Some of these resistance mechanisms remain little known. For example, genetic factors for the metabolic resistance of mosquitoes, linked to the biodegradation of insecticides by detoxification enzymes2, are still poorly understood. The scientists used a novel approach involving massive DNA sequencing in order to identify the genetic bases for this resistance in the Aedes aegypti mosquito, a close cousin of the Asian tiger mosquito and the vector of dengue fever and Chikungunya in tropical regions. Indeed, rather than sequencing the entire genome of the mosquito — a costly and laborious process — the scientists used bioinformatic techniques to target more than 760 genes potentially involved in insecticide resistance. After analyzing these genes by very high-throughput sequencing, the team determined that an increase in the activity of detoxification enzymes in resistant mosquitoes was often triggered by a rise in the number of copies of genes coding for these enzymes. They were also able to demonstrate that mutations affecting these enzymes could increase the biodegradation of insecticides in resistant mosquitoes.
The researchers also observed that the biomarkers of resistance appeared to be little conserved in some continents. These findings suggest that among the large panel of detoxification enzymes acquired by mosquitoes during their evolution (sometimes more than 200 genes), some are re-used by these insects to resist chemical insecticides, depending on gene flow between populations, their evolutionary history, the appearance of mutations, as well as environmental changes, such as the use of pesticides in agriculture.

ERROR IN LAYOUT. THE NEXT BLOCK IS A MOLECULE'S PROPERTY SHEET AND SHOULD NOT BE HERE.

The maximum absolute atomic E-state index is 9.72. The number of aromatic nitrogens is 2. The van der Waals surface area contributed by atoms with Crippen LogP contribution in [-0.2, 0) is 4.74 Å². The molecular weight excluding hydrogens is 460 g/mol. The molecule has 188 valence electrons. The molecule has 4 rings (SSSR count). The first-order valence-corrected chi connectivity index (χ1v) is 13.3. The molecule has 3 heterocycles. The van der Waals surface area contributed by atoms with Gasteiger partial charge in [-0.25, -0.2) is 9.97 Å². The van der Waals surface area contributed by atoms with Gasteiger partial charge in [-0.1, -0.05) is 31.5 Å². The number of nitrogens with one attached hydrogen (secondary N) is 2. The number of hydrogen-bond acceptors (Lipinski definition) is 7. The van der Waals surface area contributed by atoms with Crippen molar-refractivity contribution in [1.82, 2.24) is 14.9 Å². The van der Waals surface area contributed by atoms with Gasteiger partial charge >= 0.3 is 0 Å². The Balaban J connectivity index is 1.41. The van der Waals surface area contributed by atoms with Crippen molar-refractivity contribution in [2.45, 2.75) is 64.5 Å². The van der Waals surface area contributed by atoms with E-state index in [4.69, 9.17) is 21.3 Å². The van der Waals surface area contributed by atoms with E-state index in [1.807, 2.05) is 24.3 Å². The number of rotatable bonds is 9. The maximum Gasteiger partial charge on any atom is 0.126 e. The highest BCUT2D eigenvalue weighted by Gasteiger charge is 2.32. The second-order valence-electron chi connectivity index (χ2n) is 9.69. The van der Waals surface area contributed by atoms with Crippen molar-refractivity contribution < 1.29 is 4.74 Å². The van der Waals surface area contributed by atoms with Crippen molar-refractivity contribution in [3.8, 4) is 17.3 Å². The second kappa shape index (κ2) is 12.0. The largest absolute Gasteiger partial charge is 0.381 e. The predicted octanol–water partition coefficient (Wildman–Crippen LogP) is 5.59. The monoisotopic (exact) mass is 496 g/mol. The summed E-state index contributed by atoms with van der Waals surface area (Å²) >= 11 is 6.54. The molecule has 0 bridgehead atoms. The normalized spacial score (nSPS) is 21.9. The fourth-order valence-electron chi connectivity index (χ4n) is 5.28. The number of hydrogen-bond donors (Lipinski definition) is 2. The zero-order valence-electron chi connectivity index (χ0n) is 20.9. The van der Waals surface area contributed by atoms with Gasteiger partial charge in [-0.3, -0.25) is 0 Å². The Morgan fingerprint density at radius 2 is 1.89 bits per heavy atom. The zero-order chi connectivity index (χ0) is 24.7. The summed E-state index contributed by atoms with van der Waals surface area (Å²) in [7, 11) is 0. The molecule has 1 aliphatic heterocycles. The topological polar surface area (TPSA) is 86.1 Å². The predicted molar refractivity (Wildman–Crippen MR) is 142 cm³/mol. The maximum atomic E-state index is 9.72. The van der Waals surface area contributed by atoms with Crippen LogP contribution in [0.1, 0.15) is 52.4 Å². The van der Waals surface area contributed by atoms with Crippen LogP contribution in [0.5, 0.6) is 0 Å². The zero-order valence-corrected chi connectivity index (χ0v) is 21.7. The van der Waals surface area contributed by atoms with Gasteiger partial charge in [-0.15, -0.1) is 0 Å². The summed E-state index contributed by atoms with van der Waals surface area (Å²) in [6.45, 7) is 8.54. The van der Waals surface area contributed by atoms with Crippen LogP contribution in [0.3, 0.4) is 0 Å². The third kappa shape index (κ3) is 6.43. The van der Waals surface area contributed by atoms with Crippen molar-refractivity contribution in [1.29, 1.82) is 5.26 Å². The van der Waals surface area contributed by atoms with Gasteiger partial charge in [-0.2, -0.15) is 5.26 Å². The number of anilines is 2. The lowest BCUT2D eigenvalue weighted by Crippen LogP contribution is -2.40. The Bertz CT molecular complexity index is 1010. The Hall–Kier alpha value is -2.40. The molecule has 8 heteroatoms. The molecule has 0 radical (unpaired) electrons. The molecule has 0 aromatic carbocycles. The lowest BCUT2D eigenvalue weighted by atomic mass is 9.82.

These findings represent a major step forward in our understanding of the genetic mechanisms developed by mosquitoes to adapt to insecticides, and provide new opportunities to detect them at an early stage (for example, using molecular tests). This will improve their control in the field, and make it possible to adapt treatments to different resistance phenomena.
This work also allowed the scientists to initiate a consortium involving more than 40 countries and ten institutions, with a view to compiling the first global map of mosquito resistance mechanisms to insecticides3. This key initiative has already received the support of the World Health Organization (WHO).
© Institut de Recherche pour le Développement (IRD), N. Rahola.
Caption: female Aedes aegypti mosquito enjoying a blood meal. This tropical mosquito is the vector of numerous human diseases such as yellow fever, dengue and Chikungunya.
1From the Laboratoire d’Ecologie Alpine (CNRS/UJF/Université de Savoie Mont-Blanc) which belongs to the Observatoire des Sciences de l’Univers in Grenoble, the Unité d’Entomologie Médicale at the Institut Pasteur in French Guiana, the Laboratoire Maladies Infectieuses et Vecteurs, Ecologie, Génétique, Evolution et Contrôle (CNRS/IRD/Université de Montpellier), the Pôle Rhône Alpes de Bioinformatique at Université Lyon 1 and their international partners.
2Detoxification is a biological process that enables an organism to inactivate toxic substances of internal or external origin. It can reduce the pharmacological or toxicological activity of a substance, generally through an enzymatic process, and facilitate its elimination.
3WIRES consortium: Worldwide mapping of Insecticide REsistance in Dengue vectors.
Unravelling genomic changes associated with insecticide resistance in the dengue mosquito Aedes aegypti by deep targeted sequencing. F. Faucon, I. Dusfour, T. Gaude, V. Navratil, F. Boyer, F. Chandre, P. Sirisopa, K. Thanispong, W. Juntarajumnong, R. Poupardin, T. Chareonviriyaphap, R. Girod, V. Corbel, S. Reynaud & J.P. David. Genome Research, 23 July 2015, View web site